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What I Learned about Cryptocurrency (Bitcoin)

Category : Life Tips

photo credit: andrefrancois@silverhousehd

We have probably all heard of Bitcoin and know someone who knows someone who is into trading and buying cryptocurrency. But what is it exactly? How does it work? These are questions I wanted to explore and try to answer in order to understand it better. Hopefully, this information will give a clearer picture of what cryptocurrency is all about.

I do not claim to be an expert on this subject, nor do I intend for any of the following to be used as advice to buy or an endorsement of cryptocurrency.

So, What is Bitcoin?

Bitcoin is one of over 1,000  cryptocurrencies and the most popular and widely used of them all. It was launched officially in 2009 following the Wall Street Banking fiasco by Satoshi Nakamoto. It is unclear as to who Satoshi Nakamoto is or whether this name refers to one person or a group of people. The Bitcoin grew out of the frustration people had with the financial system: the mishandling of borrower’s money, exorbitant banking fees, distrust of the banking system and the sentiment of deception.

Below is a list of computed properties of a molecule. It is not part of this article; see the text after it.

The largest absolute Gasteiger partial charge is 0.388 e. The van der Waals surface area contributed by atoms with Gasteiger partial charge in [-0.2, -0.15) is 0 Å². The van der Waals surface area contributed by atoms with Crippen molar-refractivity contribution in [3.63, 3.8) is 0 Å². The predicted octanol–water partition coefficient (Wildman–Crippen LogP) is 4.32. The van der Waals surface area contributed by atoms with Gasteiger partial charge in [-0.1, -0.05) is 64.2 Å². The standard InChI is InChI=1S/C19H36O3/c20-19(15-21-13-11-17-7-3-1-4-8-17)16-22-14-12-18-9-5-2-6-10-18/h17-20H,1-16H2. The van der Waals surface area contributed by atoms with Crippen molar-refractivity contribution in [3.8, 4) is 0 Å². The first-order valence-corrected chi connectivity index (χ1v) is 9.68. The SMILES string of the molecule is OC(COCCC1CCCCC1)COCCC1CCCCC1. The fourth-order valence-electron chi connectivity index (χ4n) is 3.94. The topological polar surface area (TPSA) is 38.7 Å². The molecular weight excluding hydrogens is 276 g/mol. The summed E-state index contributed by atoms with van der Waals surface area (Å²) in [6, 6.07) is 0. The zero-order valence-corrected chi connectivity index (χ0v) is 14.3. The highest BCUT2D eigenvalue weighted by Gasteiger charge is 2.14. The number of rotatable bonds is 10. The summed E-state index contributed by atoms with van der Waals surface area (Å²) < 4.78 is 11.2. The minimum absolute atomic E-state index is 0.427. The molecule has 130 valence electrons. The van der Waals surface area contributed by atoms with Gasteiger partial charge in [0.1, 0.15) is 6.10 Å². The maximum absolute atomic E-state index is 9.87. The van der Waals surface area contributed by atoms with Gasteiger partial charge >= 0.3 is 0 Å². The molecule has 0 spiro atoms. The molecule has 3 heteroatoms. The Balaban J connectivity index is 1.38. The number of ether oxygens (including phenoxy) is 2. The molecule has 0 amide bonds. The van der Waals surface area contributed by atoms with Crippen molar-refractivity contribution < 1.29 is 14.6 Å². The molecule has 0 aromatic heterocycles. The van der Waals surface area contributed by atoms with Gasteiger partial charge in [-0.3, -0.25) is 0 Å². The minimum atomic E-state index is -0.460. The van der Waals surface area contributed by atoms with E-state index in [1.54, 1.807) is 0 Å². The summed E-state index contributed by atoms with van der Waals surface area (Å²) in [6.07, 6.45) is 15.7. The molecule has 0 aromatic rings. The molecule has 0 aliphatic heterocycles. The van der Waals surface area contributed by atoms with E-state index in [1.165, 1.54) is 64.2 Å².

The idea was to create ” a new electronic cash system” that was “completely decentralized with no server or control of authority.”

So, cryptocurrency is a decentralized currency (independent from the financial system) which the owners are in control of entirely.  It is essentially an exchange of digital information that allows owners to transact (buy and sell) without the intermediary of a financial institution. The information flows from person to person in a network (through a file-sharing system). It does not follow the traditional rules and regulations of financial transactions. There is no collection of names, IDs or other personal information.

The first Bitcoin pioneers wanted to: